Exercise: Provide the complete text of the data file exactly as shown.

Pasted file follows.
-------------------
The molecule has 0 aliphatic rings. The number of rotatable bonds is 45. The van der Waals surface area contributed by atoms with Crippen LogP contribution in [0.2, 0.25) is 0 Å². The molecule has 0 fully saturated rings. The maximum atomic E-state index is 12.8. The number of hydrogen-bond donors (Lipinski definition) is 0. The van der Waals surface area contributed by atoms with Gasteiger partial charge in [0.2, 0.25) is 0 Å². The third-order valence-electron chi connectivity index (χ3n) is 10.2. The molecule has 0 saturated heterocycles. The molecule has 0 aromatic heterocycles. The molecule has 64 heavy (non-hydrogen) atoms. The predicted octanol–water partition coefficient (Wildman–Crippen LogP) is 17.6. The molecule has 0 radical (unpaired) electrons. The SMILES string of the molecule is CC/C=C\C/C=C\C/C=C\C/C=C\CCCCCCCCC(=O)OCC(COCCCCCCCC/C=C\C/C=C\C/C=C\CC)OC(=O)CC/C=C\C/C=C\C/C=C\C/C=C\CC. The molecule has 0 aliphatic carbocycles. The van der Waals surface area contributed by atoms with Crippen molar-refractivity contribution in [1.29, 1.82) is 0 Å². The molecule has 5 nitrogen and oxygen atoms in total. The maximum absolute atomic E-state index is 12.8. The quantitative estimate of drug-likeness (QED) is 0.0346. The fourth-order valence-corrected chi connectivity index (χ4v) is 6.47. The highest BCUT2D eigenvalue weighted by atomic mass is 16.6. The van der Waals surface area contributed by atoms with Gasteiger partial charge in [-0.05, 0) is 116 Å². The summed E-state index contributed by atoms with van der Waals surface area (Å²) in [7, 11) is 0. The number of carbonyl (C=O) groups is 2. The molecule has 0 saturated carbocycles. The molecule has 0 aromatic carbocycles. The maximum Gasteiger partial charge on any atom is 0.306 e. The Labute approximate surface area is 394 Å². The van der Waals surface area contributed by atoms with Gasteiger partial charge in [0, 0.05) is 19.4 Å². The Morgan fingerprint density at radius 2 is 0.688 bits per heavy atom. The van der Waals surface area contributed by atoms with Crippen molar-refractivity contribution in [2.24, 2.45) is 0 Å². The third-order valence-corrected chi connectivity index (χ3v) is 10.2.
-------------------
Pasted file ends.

The molecule has 0 aliphatic rings. The number of rotatable bonds is 45. The van der Waals surface area contributed by atoms with Crippen LogP contribution in [0.2, 0.25) is 0 Å². The molecule has 0 fully saturated rings. The maximum atomic E-state index is 12.8. The number of hydrogen-bond donors (Lipinski definition) is 0. The van der Waals surface area contributed by atoms with Gasteiger partial charge in [0.2, 0.25) is 0 Å². The third-order valence-electron chi connectivity index (χ3n) is 10.2. The molecule has 0 saturated heterocycles. The molecule has 0 aromatic heterocycles. The molecule has 64 heavy (non-hydrogen) atoms. The predicted octanol–water partition coefficient (Wildman–Crippen LogP) is 17.6. The molecule has 0 radical (unpaired) electrons. The SMILES string of the molecule is CC/C=C\C/C=C\C/C=C\C/C=C\CCCCCCCCC(=O)OCC(COCCCCCCCC/C=C\C/C=C\C/C=C\CC)OC(=O)CC/C=C\C/C=C\C/C=C\C/C=C\CC. The molecule has 0 aliphatic carbocycles. The van der Waals surface area contributed by atoms with Crippen molar-refractivity contribution in [1.29, 1.82) is 0 Å². The molecule has 5 nitrogen and oxygen atoms in total. The maximum absolute atomic E-state index is 12.8. The quantitative estimate of drug-likeness (QED) is 0.0346. The fourth-order valence-corrected chi connectivity index (χ4v) is 6.47. The highest BCUT2D eigenvalue weighted by atomic mass is 16.6. The van der Waals surface area contributed by atoms with Gasteiger partial charge in [-0.05, 0) is 116 Å². The summed E-state index contributed by atoms with van der Waals surface area (Å²) in [7, 11) is 0. The number of carbonyl (C=O) groups is 2. The molecule has 0 saturated carbocycles. The molecule has 0 aromatic carbocycles. The maximum Gasteiger partial charge on any atom is 0.306 e. The Labute approximate surface area is 394 Å². The van der Waals surface area contributed by atoms with Gasteiger partial charge in [0, 0.05) is 19.4 Å². The Morgan fingerprint density at radius 2 is 0.688 bits per heavy atom. The van der Waals surface area contributed by atoms with Crippen molar-refractivity contribution in [2.24, 2.45) is 0 Å². The third-order valence-corrected chi connectivity index (χ3v) is 10.2.